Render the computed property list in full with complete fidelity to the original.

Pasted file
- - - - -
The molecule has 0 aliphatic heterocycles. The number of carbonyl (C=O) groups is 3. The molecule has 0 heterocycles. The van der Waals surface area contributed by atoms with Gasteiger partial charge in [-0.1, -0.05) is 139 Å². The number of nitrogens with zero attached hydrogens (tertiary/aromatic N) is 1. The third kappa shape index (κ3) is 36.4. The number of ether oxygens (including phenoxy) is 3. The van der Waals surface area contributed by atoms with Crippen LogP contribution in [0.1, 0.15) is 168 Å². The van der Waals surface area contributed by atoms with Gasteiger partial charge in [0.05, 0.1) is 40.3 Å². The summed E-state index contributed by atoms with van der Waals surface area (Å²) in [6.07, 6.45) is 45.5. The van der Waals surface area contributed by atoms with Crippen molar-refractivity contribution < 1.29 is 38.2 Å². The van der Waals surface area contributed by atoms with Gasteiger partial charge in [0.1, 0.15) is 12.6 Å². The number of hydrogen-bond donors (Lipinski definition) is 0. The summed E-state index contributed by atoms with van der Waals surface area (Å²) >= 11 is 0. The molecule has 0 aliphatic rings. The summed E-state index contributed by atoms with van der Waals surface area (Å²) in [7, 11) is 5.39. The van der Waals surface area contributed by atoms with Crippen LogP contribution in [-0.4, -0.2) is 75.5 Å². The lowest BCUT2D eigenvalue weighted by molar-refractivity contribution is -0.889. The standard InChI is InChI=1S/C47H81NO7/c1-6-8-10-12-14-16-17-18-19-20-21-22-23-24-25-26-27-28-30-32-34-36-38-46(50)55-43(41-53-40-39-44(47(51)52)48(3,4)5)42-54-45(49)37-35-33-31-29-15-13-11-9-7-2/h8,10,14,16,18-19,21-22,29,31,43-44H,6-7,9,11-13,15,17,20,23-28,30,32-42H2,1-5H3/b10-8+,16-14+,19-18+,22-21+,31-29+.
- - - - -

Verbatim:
The molecule has 0 aliphatic heterocycles. The number of carbonyl (C=O) groups is 3. The molecule has 0 heterocycles. The van der Waals surface area contributed by atoms with Gasteiger partial charge in [-0.1, -0.05) is 139 Å². The number of nitrogens with zero attached hydrogens (tertiary/aromatic N) is 1. The third kappa shape index (κ3) is 36.4. The number of ether oxygens (including phenoxy) is 3. The van der Waals surface area contributed by atoms with Crippen LogP contribution in [0.1, 0.15) is 168 Å². The van der Waals surface area contributed by atoms with Gasteiger partial charge in [0.05, 0.1) is 40.3 Å². The summed E-state index contributed by atoms with van der Waals surface area (Å²) in [6.07, 6.45) is 45.5. The van der Waals surface area contributed by atoms with Crippen molar-refractivity contribution < 1.29 is 38.2 Å². The van der Waals surface area contributed by atoms with Gasteiger partial charge in [0.1, 0.15) is 12.6 Å². The number of hydrogen-bond donors (Lipinski definition) is 0. The summed E-state index contributed by atoms with van der Waals surface area (Å²) >= 11 is 0. The molecule has 0 aliphatic rings. The summed E-state index contributed by atoms with van der Waals surface area (Å²) in [7, 11) is 5.39. The van der Waals surface area contributed by atoms with Crippen LogP contribution in [-0.4, -0.2) is 75.5 Å². The lowest BCUT2D eigenvalue weighted by molar-refractivity contribution is -0.889. The standard InChI is InChI=1S/C47H81NO7/c1-6-8-10-12-14-16-17-18-19-20-21-22-23-24-25-26-27-28-30-32-34-36-38-46(50)55-43(41-53-40-39-44(47(51)52)48(3,4)5)42-54-45(49)37-35-33-31-29-15-13-11-9-7-2/h8,10,14,16,18-19,21-22,29,31,43-44H,6-7,9,11-13,15,17,20,23-28,30,32-42H2,1-5H3/b10-8+,16-14+,19-18+,22-21+,31-29+.